Unite Community activists were out in force across the country this Saturday (December 2), demanding the Tories halt Universal Credit before it ruins Christmas for thousands of people.
Protests took place in more than 70 towns and cities against the heartless rollout of the benefit, which, due to payment delays, will leave countless families penniless during the festive season.
Head of Unite Community Liane Groves said the national day of action had been “a great success” and was just the beginning of the union’s campaign to stop the introduction of Universal Credit (UC).
“Life is going to get a lot worse for Theresa May’s ‘just about managing’ families and it is Unite’s aim to ensure that these families use their anger at the ballot box and vote out this cruel government,” she said.
Hundreds of thousands of working families will see their benefits reduced under the new all-in-one system, with a recent report estimating that a million more children will be plunged into poverty because of the changes.
On top of sweeping cuts to welfare budgets, the troubled rollout of UC has also been beset by delays, with claimants waiting six weeks or more before payments.
Although the government has been forced to act by the Labour party, making partial advance payments available to those who are struggling, this will only come into force from January and will still leave many high and dry.
The delays in payments have also led to a 30 per cent increase in food bank usage in areas where UC has been introduced.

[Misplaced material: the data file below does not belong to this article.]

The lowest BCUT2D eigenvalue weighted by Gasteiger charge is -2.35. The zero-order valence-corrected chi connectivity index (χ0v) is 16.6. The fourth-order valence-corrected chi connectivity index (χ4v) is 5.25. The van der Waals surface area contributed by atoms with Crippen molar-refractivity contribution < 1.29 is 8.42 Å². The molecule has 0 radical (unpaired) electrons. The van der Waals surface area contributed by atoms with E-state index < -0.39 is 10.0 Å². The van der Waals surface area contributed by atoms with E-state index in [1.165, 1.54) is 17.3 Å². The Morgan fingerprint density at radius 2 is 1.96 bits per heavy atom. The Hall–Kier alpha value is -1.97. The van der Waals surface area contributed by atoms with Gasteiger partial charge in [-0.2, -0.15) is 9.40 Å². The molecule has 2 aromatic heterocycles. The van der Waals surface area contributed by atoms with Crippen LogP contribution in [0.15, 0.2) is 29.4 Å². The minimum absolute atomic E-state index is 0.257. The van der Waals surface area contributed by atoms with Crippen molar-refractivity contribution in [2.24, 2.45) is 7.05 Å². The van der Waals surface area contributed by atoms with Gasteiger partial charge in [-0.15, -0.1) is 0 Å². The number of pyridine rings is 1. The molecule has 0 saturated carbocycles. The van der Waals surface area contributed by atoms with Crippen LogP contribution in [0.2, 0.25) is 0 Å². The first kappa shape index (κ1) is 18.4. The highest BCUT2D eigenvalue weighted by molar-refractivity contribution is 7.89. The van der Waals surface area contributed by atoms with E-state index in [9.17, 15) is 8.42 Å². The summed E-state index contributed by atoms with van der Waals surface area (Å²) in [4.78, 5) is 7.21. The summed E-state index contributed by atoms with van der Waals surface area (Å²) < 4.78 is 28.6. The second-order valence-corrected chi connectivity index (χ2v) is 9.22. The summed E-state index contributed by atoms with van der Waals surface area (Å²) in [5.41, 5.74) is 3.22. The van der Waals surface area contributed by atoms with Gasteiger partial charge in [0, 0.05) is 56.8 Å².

In Leeds city centre, Unite Community activists set out a stall to alert the public to the plight of new claimants who will have to wait until after Christmas to receive their payments because of the processing delays.
Unite Community member Gerry Lavery was one of those speaking to yuletide shoppers.
“It’s a good idea to combine the benefits into one but there are many unfairnesses about it. People shouldn’t be put into the position of having to wait so long for their claims to go through,” Lavery said.
‘Won’t help people in time for Christmas’
“I know the government have made some concessions, but it seems to me that they have mishandled it and the changes won’t help people in time for Christmas.
“We are already meeting people who are in dire poverty, who are living hand-to-mouth, and Universal Credit in its current form is only to going to make that worse.”
A protest was also held in Gloucester city centre.
Unite Community Gloucester branch member Sue Powell said the effect of UC will be felt for “years to come”.
She explained, “Seven million households will be affected by the introduction of UC, including over one million low paid or part-time workers, as well as the growing number of self-employed.
“People on zero-hour contracts or insecure contracts who have unstable incomes will face difficulties claiming UC and this could plunge them into debt despite them being employed.
“The evidence shows that people who are in receipt of UC are faced with uncertainty and are under constant pressure because they don’t know how much money they are going to receive from one month to the next.”
Powell added, “Because people are forced to wait six weeks for payment, the threat of eviction from their homes is a constant worry because they can slip into arrears through no fault of their own.”